As summer comes to its annual, unfortunate end, it's understandable if your attention span for new releases has slipped in favor of last-minute vacations and weekend escapades. Unfortunately, you picked one hell of a month to slack off, as August provided us with some of 2016's most phenomenal releases yet. We don't say that lightly - August has truly bestowed upon us an eclectic array of musical triumphs that had our staff scrambling for the time to digest it all. Our editors certainly share this sentiment and have compiled what may be our strongest group of Editors Picks to date. We've got recommendations ranging from post rock to trap-rap and doom metal to avant-jazz, so prepare to empty your wallets on your new favorite albums of the year.
The goal of these taxonomy posts is not to provide an exhaustive and accurate list or definition of a certain genre or genres. Quite the opposite in fact: attempting to make such a complete list would only replace one stagnated image-object with another, creating an equally irrelevant definition, whether it can be considered currently accurate or not. Therefore, we want to keep some of that fuzz, to leave ends untied and room for further articles and discussion among our readers. We're not saying that this is going to be a series; these posts take far too much time and energy to commit to something like that. We are saying however that there's plenty more to discuss, within and without the progressive metal genre and we'll try and do that when we can. So, post rock. Post rock is a perfect candidate for such an examination. On the one hand, there's a very strong and often negative image of what post rock is. Seminal bands like Godspeed You! Black Emperor, God Is An Astronaut and Explosions In The Sky have enjoyed widespread, cultural popularity, solidifying the image of post rock in the eyes of the public. Pretentious, long-winded, dreamy, beautiful, cinematic, instrumental and rarified are all adjectives which were born from this image. Post rock was, and still is, perceived as a genre for the few, starry eyed and sentimental. Perhaps owing to just how good the afore-mentioned bands really are, their music also overpowered the conceptual space for the genre, leading people to expect certain things from the music that fell under the moniker.
Into the Wilderness: How Mogwai and Explosions In The Sky Continue To Explore New Paths In Post-Rock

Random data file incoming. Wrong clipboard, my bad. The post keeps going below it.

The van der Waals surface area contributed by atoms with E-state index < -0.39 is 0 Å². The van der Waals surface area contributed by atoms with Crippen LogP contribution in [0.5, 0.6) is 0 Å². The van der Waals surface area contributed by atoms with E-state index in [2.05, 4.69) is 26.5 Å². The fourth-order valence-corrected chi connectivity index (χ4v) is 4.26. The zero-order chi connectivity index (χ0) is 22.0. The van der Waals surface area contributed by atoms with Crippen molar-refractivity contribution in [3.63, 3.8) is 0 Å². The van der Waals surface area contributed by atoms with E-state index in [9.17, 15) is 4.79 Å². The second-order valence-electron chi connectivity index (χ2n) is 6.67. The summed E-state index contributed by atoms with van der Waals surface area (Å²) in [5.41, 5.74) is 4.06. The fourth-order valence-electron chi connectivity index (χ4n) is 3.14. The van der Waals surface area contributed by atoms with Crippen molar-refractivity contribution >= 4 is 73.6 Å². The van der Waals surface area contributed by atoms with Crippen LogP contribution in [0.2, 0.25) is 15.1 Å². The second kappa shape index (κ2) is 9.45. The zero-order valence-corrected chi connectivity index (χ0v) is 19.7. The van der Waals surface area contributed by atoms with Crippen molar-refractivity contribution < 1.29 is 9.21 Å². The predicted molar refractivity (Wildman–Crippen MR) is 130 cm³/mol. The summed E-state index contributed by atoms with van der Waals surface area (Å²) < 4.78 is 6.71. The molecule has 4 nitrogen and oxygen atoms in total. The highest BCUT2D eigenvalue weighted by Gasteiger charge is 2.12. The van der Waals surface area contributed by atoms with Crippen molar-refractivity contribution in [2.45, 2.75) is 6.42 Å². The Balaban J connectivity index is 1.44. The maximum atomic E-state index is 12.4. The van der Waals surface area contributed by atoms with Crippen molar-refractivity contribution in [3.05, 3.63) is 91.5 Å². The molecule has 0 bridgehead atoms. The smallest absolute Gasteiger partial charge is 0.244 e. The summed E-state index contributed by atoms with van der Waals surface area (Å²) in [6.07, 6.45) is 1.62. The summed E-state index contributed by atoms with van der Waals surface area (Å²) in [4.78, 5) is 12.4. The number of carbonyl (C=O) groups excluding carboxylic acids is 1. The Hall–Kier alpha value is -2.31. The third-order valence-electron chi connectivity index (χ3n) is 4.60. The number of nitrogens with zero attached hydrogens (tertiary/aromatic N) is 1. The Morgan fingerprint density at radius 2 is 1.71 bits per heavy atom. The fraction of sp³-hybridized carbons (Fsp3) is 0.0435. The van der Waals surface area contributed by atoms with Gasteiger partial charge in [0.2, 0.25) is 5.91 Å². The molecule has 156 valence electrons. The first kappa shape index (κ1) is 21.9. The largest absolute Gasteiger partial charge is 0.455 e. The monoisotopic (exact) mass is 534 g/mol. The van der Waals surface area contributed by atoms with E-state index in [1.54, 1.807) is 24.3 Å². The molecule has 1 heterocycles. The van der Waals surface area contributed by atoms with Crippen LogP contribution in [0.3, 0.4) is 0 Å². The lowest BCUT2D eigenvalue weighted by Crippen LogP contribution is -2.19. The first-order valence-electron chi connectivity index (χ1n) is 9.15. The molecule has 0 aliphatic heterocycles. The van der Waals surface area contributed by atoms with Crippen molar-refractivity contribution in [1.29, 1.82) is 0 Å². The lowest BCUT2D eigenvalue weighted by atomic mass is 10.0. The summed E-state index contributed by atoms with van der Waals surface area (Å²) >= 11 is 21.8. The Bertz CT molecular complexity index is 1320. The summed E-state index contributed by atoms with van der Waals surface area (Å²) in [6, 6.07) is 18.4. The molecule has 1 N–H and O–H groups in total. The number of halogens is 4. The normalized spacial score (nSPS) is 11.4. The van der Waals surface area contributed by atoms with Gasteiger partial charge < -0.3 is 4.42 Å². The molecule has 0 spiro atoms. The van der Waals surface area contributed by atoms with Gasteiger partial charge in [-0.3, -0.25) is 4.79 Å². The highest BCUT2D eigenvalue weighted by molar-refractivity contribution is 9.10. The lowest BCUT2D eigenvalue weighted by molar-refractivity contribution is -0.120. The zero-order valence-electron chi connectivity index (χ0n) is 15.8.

Though technically forming several years apart and having very little in common in their overall sound, Mogwai and Explosions in the Sky are the two names that are more universally synonymous with the advent and subsequent popularization of post-rock than pretty much any other bands. And while countless other bands from that period have faded and even more bands inspired by them have come and gone in the meantime, Mogwai and EITS have survived and held strong, even as their roles as post-rock standard-bearers and pioneers have been ceded to newer groups. The past decade hasn't featured either band's strongest work for sure, but there's been an enduring quality to it as both groups have attempted in various ways to tinker with and distance themselves from the sounds that made them popular in the first place. It's only fitting then that the two bands released wildly different albums on the same day - Atomic from Mogwai and The Wilderness from EITS - and that both albums would feature some of the best and freshest work of either band in at least a decade.
For a musician like Andy Marshall, whose experimentation ranges greatly on his Saor releases, this is a loving pause and meditation on a style of music that has considerably progressed in the past two decades. If you like standard black metal, or are even just starting out in the genre, this is an album to at least listen to. It offers none of the frills of Saor, and it is unapologetic of that fact. One must simply take it as it is: solid, traditional, black metal.
It’s been a while since we did one of these, but…for those who missed our last installment, We post biweekly updates covering what the staff at Heavy Blog have been spinning. Given the amount of time we spend o... Read More...